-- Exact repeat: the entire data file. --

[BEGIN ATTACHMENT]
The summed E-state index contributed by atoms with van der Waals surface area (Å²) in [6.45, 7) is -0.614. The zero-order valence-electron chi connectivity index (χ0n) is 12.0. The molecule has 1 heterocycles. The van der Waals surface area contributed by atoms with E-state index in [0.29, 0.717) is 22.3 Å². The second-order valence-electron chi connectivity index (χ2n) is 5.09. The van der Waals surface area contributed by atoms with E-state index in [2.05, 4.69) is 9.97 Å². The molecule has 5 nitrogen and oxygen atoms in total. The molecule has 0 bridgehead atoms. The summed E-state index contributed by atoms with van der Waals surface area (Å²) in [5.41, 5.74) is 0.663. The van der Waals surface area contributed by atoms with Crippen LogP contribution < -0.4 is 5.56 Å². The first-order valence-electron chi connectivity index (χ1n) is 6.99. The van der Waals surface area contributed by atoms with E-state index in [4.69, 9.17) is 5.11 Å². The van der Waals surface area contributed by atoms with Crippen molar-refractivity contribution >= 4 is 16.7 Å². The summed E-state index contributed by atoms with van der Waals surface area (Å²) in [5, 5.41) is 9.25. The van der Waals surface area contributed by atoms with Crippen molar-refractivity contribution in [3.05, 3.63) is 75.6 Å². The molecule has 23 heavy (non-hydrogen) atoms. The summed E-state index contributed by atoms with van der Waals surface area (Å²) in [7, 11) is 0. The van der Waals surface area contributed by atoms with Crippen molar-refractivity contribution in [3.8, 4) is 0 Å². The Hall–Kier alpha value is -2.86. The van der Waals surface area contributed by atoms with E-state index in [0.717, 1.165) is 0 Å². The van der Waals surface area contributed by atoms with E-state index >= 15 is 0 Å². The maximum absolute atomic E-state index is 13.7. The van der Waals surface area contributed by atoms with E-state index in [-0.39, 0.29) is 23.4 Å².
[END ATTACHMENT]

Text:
The summed E-state index contributed by atoms with van der Waals surface area (Å²) in [6.45, 7) is -0.614. The zero-order valence-electron chi connectivity index (χ0n) is 12.0. The molecule has 1 heterocycles. The van der Waals surface area contributed by atoms with E-state index in [0.29, 0.717) is 22.3 Å². The second-order valence-electron chi connectivity index (χ2n) is 5.09. The van der Waals surface area contributed by atoms with E-state index in [2.05, 4.69) is 9.97 Å². The molecule has 5 nitrogen and oxygen atoms in total. The molecule has 0 bridgehead atoms. The summed E-state index contributed by atoms with van der Waals surface area (Å²) in [5.41, 5.74) is 0.663. The van der Waals surface area contributed by atoms with Crippen LogP contribution < -0.4 is 5.56 Å². The first-order valence-electron chi connectivity index (χ1n) is 6.99. The van der Waals surface area contributed by atoms with E-state index in [4.69, 9.17) is 5.11 Å². The van der Waals surface area contributed by atoms with Crippen molar-refractivity contribution >= 4 is 16.7 Å². The summed E-state index contributed by atoms with van der Waals surface area (Å²) in [5, 5.41) is 9.25. The van der Waals surface area contributed by atoms with Crippen molar-refractivity contribution in [3.05, 3.63) is 75.6 Å². The molecule has 23 heavy (non-hydrogen) atoms. The summed E-state index contributed by atoms with van der Waals surface area (Å²) in [7, 11) is 0. The van der Waals surface area contributed by atoms with Crippen molar-refractivity contribution in [3.8, 4) is 0 Å². The Hall–Kier alpha value is -2.86. The van der Waals surface area contributed by atoms with E-state index in [0.717, 1.165) is 0 Å². The van der Waals surface area contributed by atoms with E-state index >= 15 is 0 Å². The maximum absolute atomic E-state index is 13.7. The van der Waals surface area contributed by atoms with E-state index in [-0.39, 0.29) is 23.4 Å².